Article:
Some notable figures in New Tide include current deputy speaker of the legislature and Taichung mayoral candidate Tsai Chi-chang (蔡其昌), head of the Mainland Affairs Council Chiu Tai-san (邱太三), Pingtung County Commissioner Pan Meng-an (潘孟安) and it is presumed lawmaker and famed cosplayer Lai Pin-yu (賴品妤) is a member of the Lai sub-faction.

New Tide historically was famed for its discipline, but I have my doubts. For example, when William Lai decided to challenge Tsai Ing-wen in the primary to be the party’s candidate for president, New Tide seemed to have been as caught off guard as everyone else, and factional members' responses varied widely.

New Tide is also famed for its secrecy, so when a group of local candidates outed themselves as members in a northern Taiwan press conference to announce they planned to run under the brand “New Tide+” (新潮流+) it caught everyone off guard.

The Taiwan Normal Country Promotion Association

The Taiwan Normal Country Promotion Association (TNCPA, 正常國家促進會, usually abbreviated to 正國會) is headed by former transport minister and DPP New Taipei mayoral candidate Lin Chia-lung (林佳龍). It was largely formed out of You Si-kun’s old faction when You was in the political wilderness.

Now You is back in the powerful position as legislative speaker, but it’s unclear (as far as I can determine) what his relationship is with TNCPA. In Tsai’s power balancing arrangement, they get around 20%.

Notable figures in the faction include lawmaker Fifi Chen Ting-fei (陳亭妃) and Keelung Mayor Lin You-chang (林右昌).

Green Fellowship Association

The Green Fellowship Association (綠色友誼連線, sometimes written as 綠色友誼系統) is in part descended from the old Formosa Faction (美麗島系), which was one of the factions in the early days of the party. It is sometimes referred to by the nickname Sunny Bank gang (陽信幫), as the faction was brought together by the head of that bank in 2004.

They get around 10% in the power-sharing arrangement. Their most prominent figure is probably lawmaker Ho Chih-wei (何志偉).

Taiwan Forward

Also getting around 10% is Taiwan Forward (湧言會), which is associated with a think tank of the same name, and absorbed much of former premier and current representative to Japan Frank Hsieh’s (謝長廷) faction. It is also commonly referred to as the Ocean faction (海派), which is a play on the name of its founder, the late SET TV chair Lin Kun-hai (林崑海).

Since Lin’s passing, however, there have been rumors the faction may weaken. The most prominent members are Minister of Interior Hsu Kuo-yung (徐國勇) and lawmaker Wang Ting-yu (王定宇), who is frequently quoted in international media on military issues.

The Su Faction

The Su Faction (蘇系) is centered around, and named after, current Premier Su Tseng-chang (蘇貞昌). It has an associated think tank, Taiwan Brain Trust.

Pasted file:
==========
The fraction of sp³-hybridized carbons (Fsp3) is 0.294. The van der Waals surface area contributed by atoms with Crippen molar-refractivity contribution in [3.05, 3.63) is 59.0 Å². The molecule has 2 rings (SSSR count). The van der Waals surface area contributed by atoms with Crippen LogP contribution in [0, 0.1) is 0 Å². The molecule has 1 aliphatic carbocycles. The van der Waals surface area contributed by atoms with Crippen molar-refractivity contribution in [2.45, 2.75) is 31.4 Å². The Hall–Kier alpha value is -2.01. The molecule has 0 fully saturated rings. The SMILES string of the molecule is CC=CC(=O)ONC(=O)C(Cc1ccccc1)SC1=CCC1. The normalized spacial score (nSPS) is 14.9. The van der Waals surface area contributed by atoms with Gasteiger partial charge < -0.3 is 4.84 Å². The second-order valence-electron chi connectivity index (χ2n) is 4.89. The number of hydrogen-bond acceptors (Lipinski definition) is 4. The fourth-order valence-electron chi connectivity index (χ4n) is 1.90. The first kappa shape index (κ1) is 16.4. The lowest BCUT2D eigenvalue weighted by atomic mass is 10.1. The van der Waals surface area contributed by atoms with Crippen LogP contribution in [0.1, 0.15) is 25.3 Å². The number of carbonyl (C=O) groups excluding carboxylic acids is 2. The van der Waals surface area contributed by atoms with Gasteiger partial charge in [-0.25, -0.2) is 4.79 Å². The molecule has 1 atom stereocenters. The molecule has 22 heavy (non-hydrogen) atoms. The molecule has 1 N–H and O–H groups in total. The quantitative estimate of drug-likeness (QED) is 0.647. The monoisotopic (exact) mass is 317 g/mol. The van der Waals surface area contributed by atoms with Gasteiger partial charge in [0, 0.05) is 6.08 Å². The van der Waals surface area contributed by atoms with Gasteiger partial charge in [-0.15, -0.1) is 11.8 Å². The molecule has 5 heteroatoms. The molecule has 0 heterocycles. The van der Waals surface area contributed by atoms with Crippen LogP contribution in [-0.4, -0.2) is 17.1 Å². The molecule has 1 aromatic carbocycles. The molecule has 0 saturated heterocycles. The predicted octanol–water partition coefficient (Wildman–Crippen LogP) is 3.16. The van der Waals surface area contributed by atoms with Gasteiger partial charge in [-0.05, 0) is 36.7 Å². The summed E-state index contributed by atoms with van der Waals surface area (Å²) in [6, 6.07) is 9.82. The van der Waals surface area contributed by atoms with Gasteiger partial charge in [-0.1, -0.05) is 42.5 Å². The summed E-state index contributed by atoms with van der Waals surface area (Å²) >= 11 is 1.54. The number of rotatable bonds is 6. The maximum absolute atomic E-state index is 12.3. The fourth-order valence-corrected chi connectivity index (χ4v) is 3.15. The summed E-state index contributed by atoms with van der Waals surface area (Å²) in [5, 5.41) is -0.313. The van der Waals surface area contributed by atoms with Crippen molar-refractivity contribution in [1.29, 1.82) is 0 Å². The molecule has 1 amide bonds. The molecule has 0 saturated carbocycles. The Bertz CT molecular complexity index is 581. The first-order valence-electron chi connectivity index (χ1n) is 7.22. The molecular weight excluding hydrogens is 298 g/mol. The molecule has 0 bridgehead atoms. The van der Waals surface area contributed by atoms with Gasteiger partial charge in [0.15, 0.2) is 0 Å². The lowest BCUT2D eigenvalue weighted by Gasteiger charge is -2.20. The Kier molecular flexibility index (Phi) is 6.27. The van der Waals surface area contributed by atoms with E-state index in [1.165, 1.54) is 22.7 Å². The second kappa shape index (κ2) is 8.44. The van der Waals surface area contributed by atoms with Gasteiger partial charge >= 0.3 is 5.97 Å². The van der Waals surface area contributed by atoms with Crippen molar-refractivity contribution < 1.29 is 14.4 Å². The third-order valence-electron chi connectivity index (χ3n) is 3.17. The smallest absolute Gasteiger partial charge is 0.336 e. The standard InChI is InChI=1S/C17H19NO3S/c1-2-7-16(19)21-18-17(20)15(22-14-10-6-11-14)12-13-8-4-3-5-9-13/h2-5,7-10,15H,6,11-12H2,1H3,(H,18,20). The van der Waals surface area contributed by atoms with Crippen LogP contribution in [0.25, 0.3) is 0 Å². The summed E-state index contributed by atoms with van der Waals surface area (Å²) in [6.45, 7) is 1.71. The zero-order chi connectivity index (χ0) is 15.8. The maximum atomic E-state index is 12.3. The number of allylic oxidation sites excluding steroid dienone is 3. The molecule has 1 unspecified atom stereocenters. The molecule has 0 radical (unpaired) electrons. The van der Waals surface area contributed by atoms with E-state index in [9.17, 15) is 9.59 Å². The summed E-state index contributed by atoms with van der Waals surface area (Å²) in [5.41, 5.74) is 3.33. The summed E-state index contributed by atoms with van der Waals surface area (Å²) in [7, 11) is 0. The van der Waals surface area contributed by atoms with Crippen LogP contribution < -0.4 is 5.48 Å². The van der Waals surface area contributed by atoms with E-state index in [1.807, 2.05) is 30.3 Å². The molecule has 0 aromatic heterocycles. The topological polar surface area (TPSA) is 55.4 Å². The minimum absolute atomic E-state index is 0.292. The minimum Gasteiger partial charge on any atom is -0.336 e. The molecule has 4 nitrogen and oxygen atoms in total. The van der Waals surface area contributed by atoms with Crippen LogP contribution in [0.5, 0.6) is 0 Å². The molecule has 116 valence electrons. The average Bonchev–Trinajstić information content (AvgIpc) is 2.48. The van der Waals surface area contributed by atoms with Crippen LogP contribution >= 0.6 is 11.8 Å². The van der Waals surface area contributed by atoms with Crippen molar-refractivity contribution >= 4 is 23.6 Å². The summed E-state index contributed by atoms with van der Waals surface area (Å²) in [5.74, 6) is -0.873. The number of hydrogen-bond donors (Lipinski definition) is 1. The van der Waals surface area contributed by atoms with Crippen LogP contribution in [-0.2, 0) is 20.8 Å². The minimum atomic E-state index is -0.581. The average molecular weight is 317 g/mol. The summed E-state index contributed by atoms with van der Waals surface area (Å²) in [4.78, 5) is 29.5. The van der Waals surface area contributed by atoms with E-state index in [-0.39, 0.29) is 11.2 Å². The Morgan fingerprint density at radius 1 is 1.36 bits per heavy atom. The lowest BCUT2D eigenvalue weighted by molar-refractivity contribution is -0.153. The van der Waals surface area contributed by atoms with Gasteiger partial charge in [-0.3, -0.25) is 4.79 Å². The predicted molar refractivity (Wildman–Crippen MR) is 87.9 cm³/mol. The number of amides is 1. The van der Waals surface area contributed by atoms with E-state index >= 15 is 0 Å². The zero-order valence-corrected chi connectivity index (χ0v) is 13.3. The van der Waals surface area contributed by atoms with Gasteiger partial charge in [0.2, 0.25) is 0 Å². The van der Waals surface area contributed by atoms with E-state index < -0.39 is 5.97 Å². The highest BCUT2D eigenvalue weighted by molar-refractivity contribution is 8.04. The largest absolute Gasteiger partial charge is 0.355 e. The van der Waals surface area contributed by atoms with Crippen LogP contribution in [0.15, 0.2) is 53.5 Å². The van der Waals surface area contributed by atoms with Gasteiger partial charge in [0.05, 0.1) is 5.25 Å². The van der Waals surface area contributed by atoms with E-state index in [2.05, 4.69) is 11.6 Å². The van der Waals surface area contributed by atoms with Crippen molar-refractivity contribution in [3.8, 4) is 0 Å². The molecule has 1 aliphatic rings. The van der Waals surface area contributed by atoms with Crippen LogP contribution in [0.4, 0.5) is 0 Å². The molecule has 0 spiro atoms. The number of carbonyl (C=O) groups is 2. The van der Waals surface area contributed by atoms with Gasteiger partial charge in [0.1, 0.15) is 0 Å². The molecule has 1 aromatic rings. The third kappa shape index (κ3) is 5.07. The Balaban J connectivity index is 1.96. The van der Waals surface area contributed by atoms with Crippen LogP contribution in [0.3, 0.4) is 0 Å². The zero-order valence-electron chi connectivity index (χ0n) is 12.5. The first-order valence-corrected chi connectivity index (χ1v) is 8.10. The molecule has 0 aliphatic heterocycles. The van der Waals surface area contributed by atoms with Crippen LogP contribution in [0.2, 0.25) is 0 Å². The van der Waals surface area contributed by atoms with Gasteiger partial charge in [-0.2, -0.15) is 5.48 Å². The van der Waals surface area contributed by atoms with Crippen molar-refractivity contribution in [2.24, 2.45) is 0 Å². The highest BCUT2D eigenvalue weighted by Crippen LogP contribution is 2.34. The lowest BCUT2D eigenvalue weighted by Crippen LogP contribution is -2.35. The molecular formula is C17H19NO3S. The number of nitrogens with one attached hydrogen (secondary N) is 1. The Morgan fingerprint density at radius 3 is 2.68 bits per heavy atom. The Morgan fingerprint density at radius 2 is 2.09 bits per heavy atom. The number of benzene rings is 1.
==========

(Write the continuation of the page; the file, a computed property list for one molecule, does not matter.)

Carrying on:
It gets around 10% in power sharing. There have been some references to a Ker Chien-ming sub-faction (柯建銘系統), but not enough to be entirely confident it exists as a serious force.

The Ing Faction

The Ing Faction (英系) is named after President Tsai Ing-wen, but it doesn’t appear to headed by her, nor does she want to be associated with it. For a long time she denied such a thing even existed, but now acknowledges it does.

However, on stage, speaking to powerful figures in the faction she said: “In the future, can you please stop telling everyone you’re called the Ing Faction? When you do things, you never let me know in advance.”

The press has labelled the head of the faction as DPP Legislator Chen Ming-wen (陳明文), and associates it with the Taiwan NexGen Foundation. Lawmaker Kuan Bi-ling (管碧玲) may be the most prominent name associated with the faction.

There is some speculation that former Vice President Chen Chien-jen (陳建仁) may be a member. He was recruited into the DPP recently by Tsai, is serving as DPP Taipei mayoral candidate Chen Shih-chung’s (陳時中) campaign manager and was named by the Friend’s of Tsai Ing-wen Association as an honorary head.

These is also speculation that Chen is a member, and it was widely said in the press that the Ing Faction was strongly behind Chen getting the nod as their candidate in Taipei. However, speculation on both Chen’s membership appears to be just that, speculation.

The Ing faction has been getting around 10% in power sharing.

‘Democracy Living Water Connection’

Earlier this year a new faction was founded, which roughly translated is called ‘Democracy Living Water Connection’ (民主活水連線). Curiously, it is a strongly pro-William Lai faction, but it isn’t New Tide, nor the Lai sub-faction.

It was founded by Cho Jung-tai (卓榮泰), who served as DPP chair when Tsai stepped down for a period after the disastrous 2018 election, and former party secretary-general Luo Wen-jia (羅文嘉). Sunflower Movement spokesperson Lin Fei-fan (林飛帆), who is currently a deputy secretary in the DPP, is also sometimes associated with the faction in the press.

It is unclear how powerful they are, but both Cho and Luo were elected to the 30-member DPP Central Executive Committee earlier this month.


Finally, the press will frequently refer to New-Su-Association (新蘇連) as one entity or alliance, in reference to New Tide, Su and the Sunny Bank factions, and apparently they often work together. Sometimes, though, the press will only refer to a New-Su alliance (新蘇).

Courtney Donovan Smith (石東文) is a regular contributing columnist for Taiwan News, the central Taiwan correspondent for ICRT FM100 Radio News, co-publisher of Compass Magazine, co-founder of Taiwan Report ( and former chair of the Taichung American Chamber of Commerce. Twitter: @donovan_smith.